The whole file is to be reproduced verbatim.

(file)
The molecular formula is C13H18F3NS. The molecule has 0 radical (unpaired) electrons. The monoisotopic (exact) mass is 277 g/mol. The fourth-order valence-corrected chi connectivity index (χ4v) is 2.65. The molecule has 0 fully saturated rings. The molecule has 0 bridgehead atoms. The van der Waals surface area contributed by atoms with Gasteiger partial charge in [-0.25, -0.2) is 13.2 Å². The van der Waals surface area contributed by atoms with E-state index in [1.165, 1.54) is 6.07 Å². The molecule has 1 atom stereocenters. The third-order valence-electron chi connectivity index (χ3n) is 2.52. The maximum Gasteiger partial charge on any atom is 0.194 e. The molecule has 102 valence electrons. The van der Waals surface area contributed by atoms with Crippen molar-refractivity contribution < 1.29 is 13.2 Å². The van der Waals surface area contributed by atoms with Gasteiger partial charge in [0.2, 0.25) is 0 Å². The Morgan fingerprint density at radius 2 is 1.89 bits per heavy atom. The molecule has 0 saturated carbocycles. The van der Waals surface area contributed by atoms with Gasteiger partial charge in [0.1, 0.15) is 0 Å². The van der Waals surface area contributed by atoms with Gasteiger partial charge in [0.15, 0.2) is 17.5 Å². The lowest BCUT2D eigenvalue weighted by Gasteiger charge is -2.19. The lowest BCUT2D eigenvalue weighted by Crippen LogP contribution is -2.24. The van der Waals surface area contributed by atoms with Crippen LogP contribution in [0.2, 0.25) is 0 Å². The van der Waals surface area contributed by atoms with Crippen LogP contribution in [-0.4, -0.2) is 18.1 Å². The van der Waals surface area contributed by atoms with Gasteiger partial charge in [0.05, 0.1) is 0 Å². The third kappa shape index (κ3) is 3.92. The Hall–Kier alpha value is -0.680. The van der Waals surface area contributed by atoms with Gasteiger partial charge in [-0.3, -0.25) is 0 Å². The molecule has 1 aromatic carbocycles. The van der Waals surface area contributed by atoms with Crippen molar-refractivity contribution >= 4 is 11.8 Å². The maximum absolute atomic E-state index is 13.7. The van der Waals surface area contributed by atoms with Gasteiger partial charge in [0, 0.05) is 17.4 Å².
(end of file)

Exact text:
The molecular formula is C13H18F3NS. The molecule has 0 radical (unpaired) electrons. The monoisotopic (exact) mass is 277 g/mol. The fourth-order valence-corrected chi connectivity index (χ4v) is 2.65. The molecule has 0 fully saturated rings. The molecule has 0 bridgehead atoms. The van der Waals surface area contributed by atoms with Gasteiger partial charge in [-0.25, -0.2) is 13.2 Å². The van der Waals surface area contributed by atoms with E-state index in [1.165, 1.54) is 6.07 Å². The molecule has 1 atom stereocenters. The third-order valence-electron chi connectivity index (χ3n) is 2.52. The maximum Gasteiger partial charge on any atom is 0.194 e. The molecule has 102 valence electrons. The van der Waals surface area contributed by atoms with Crippen molar-refractivity contribution < 1.29 is 13.2 Å². The van der Waals surface area contributed by atoms with Gasteiger partial charge in [0.2, 0.25) is 0 Å². The Morgan fingerprint density at radius 2 is 1.89 bits per heavy atom. The molecule has 0 saturated carbocycles. The van der Waals surface area contributed by atoms with Gasteiger partial charge in [0.1, 0.15) is 0 Å². The van der Waals surface area contributed by atoms with Gasteiger partial charge in [0.15, 0.2) is 17.5 Å². The lowest BCUT2D eigenvalue weighted by Gasteiger charge is -2.19. The lowest BCUT2D eigenvalue weighted by Crippen LogP contribution is -2.24. The van der Waals surface area contributed by atoms with Crippen LogP contribution in [0.2, 0.25) is 0 Å². The van der Waals surface area contributed by atoms with Crippen LogP contribution in [-0.4, -0.2) is 18.1 Å². The van der Waals surface area contributed by atoms with Gasteiger partial charge in [0.05, 0.1) is 0 Å². The third kappa shape index (κ3) is 3.92. The Hall–Kier alpha value is -0.680. The van der Waals surface area contributed by atoms with Gasteiger partial charge in [-0.3, -0.25) is 0 Å². The molecule has 1 aromatic carbocycles. The van der Waals surface area contributed by atoms with Crippen molar-refractivity contribution >= 4 is 11.8 Å². The maximum absolute atomic E-state index is 13.7. The van der Waals surface area contributed by atoms with Gasteiger partial charge in [0, 0.05) is 17.4 Å².